The Duck Woods Country Club began in the 60s as the Outer Banks Recreation Association. Over time, they expanded and built the golf course in May 1967. The name wasn’t changed to Duck Woods Country Club until 1988, and since they’ve been able to offer outdoor activities to boot. From golf to tennis, pickleball to bocce ball, Duck Woods Country Club offers it. Their 18-hole championship course was designed by the renowned architect, Ellis Maples. If you’re planning a wedding on the Outer Banks, the Country Club is nestled in the heart of Southern Shores and could be a great location to host your event.
The town of Southern Shores is home to many parks that include outdoor facilities like playgrounds, picnic tables and benches, basketball courts, and access to the sound. Find out more about them, other activities, and all you need to know to enjoy your stay on the OBX at CarolinaDesigns.com.
Southern Shores, NC 27949
The Soundview Park on North Dogwood Trail provides panoramic water views, a children’s playground, a bocce ball court, a horseshoe pit, a kayak launching platform, and easy access to the sound, making it a great spot for picnics and family outings. Sea Oats Park is located at the intersection of Hickory Trail and Hillcrest Drive and has a playground, basketball half court and an open field for outdoor sports. Trinite Park, at the intersection of Trinite Trail and Chicahauk Trail has similar facilities. There is also a very good outdoor community tennis court located on Hillcrest Drive.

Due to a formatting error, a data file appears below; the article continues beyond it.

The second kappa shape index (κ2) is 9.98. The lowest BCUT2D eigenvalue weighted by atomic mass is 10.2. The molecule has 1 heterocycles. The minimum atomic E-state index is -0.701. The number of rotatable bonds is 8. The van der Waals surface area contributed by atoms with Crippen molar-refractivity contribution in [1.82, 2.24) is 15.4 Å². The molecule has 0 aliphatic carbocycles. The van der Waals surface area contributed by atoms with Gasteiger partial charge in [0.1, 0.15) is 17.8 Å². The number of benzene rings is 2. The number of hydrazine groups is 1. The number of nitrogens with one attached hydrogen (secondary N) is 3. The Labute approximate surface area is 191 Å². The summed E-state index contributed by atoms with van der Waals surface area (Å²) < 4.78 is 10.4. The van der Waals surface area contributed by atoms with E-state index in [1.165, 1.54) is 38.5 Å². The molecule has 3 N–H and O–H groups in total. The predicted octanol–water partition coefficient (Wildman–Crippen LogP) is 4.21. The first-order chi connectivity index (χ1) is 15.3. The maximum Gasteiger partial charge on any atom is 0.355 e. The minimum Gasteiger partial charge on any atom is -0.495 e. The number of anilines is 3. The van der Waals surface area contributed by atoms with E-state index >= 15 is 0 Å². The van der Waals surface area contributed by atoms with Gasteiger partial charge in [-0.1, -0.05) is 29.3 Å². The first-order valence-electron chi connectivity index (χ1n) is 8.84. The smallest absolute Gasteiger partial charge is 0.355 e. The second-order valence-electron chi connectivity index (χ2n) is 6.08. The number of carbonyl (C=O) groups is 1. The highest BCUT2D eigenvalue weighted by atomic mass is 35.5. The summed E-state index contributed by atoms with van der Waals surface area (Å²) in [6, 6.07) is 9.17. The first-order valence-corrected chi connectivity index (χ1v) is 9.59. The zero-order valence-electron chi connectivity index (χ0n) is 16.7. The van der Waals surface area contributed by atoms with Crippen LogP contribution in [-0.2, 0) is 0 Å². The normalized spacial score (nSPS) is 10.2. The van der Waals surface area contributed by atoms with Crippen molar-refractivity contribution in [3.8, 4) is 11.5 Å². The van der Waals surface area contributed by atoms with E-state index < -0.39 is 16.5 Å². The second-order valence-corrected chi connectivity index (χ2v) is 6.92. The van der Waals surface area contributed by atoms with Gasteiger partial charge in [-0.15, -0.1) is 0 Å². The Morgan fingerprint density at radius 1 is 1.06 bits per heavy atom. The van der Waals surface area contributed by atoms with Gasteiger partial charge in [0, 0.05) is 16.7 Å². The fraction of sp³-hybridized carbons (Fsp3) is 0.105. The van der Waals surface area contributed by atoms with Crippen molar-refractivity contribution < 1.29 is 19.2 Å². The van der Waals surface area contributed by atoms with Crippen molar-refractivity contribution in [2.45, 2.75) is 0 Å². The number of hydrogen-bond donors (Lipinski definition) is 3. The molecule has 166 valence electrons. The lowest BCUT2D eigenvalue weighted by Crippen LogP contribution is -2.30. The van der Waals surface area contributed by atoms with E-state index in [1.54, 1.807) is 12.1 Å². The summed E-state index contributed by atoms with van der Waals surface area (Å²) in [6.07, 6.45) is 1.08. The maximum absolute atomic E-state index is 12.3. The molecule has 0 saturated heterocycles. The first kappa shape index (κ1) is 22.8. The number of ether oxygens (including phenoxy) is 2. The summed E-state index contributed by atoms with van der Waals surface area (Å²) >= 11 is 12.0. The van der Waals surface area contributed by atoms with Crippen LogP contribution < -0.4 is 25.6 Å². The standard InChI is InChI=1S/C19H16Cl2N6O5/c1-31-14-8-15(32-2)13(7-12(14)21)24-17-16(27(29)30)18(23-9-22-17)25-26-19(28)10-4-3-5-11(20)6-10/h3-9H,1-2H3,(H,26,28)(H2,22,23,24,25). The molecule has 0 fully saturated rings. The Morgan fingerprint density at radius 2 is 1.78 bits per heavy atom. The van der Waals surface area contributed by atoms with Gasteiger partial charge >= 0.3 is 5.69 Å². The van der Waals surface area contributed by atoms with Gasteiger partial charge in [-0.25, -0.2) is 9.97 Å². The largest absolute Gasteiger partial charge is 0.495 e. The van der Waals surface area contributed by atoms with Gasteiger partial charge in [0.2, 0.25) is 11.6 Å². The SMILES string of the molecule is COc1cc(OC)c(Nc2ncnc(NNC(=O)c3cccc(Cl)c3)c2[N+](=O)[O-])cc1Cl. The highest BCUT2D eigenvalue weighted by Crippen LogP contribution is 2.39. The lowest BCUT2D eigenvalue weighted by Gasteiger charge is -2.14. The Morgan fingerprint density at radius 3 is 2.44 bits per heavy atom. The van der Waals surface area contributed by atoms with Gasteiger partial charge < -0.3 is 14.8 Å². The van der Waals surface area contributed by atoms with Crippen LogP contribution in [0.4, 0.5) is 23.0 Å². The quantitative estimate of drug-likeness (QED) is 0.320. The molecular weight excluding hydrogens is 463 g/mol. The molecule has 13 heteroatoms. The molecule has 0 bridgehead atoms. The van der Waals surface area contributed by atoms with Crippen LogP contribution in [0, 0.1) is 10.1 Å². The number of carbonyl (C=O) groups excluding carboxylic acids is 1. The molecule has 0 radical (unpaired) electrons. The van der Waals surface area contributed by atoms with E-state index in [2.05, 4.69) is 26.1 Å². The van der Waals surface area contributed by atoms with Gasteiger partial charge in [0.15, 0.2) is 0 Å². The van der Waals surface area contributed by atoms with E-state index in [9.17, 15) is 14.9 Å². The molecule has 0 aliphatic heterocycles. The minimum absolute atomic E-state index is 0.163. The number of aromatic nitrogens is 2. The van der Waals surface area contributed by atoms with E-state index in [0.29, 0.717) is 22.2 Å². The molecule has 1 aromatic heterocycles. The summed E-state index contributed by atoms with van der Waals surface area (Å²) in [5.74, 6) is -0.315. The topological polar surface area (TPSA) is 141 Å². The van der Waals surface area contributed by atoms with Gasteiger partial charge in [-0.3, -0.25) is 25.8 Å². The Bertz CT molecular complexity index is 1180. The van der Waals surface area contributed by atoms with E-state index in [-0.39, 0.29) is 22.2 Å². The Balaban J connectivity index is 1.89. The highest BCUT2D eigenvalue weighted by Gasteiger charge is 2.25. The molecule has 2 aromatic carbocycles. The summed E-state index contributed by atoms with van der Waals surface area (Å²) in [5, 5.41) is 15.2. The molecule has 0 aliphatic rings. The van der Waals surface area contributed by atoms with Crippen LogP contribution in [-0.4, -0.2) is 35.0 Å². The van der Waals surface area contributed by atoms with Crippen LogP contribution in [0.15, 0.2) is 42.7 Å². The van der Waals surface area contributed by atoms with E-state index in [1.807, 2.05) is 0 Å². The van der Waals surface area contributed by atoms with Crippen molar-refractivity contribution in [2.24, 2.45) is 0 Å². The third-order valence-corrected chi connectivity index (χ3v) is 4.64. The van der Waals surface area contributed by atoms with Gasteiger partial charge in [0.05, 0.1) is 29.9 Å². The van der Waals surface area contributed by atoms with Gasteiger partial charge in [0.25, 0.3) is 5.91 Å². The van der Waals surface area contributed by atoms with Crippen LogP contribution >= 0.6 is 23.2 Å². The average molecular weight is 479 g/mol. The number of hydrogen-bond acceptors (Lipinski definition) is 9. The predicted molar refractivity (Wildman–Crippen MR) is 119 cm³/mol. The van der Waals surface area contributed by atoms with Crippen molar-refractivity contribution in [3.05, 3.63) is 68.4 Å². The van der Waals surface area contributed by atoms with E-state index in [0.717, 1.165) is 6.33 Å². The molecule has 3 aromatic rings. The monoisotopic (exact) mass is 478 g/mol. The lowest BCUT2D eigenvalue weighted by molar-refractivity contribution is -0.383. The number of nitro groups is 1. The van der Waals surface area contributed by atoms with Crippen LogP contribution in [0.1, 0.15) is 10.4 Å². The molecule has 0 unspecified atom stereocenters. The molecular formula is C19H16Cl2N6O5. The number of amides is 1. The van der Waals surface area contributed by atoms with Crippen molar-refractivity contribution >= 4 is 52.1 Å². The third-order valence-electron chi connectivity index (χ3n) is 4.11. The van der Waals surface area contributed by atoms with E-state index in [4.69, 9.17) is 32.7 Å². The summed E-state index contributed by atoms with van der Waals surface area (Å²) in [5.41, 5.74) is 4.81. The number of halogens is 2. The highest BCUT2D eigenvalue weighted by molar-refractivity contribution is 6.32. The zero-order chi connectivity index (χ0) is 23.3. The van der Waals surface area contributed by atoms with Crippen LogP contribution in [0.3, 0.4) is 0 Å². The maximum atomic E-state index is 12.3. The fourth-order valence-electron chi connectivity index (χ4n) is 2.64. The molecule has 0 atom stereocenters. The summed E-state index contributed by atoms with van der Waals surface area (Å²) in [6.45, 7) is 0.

If you are looking for a photographer to capture some photos taken on the Outer Banks that you can have as keepsakes for a lifetime, look no further than Brooke Mayo Photographers. Find out more about them, other activities, and all you need to know to enjoy your stay on the OBX at CarolinaDesigns.com.
Brooke Mayo Photographers
P.O. Box 104 Powells Point, NC 27966 252-599-0720 Website
Do you want timeless photos taken during your visit to the Outer Banks? Brooke Mayo Photography has got your back! Brooke Mayo (right), Owner & Lead Photographer, and her Associate Photographer, Candace Owens (left), snap some truly stunning photos. Whether you are seeking a photographer for your beach-inspired family session, your soundfront wedding, a dreamy proposal, or even some celebratory photos, Brooke and Candace have experience in them all (and so much more)! But don’t take our word for it…visit their website to check out their work and the many awards and rave reviews they’ve received over the years!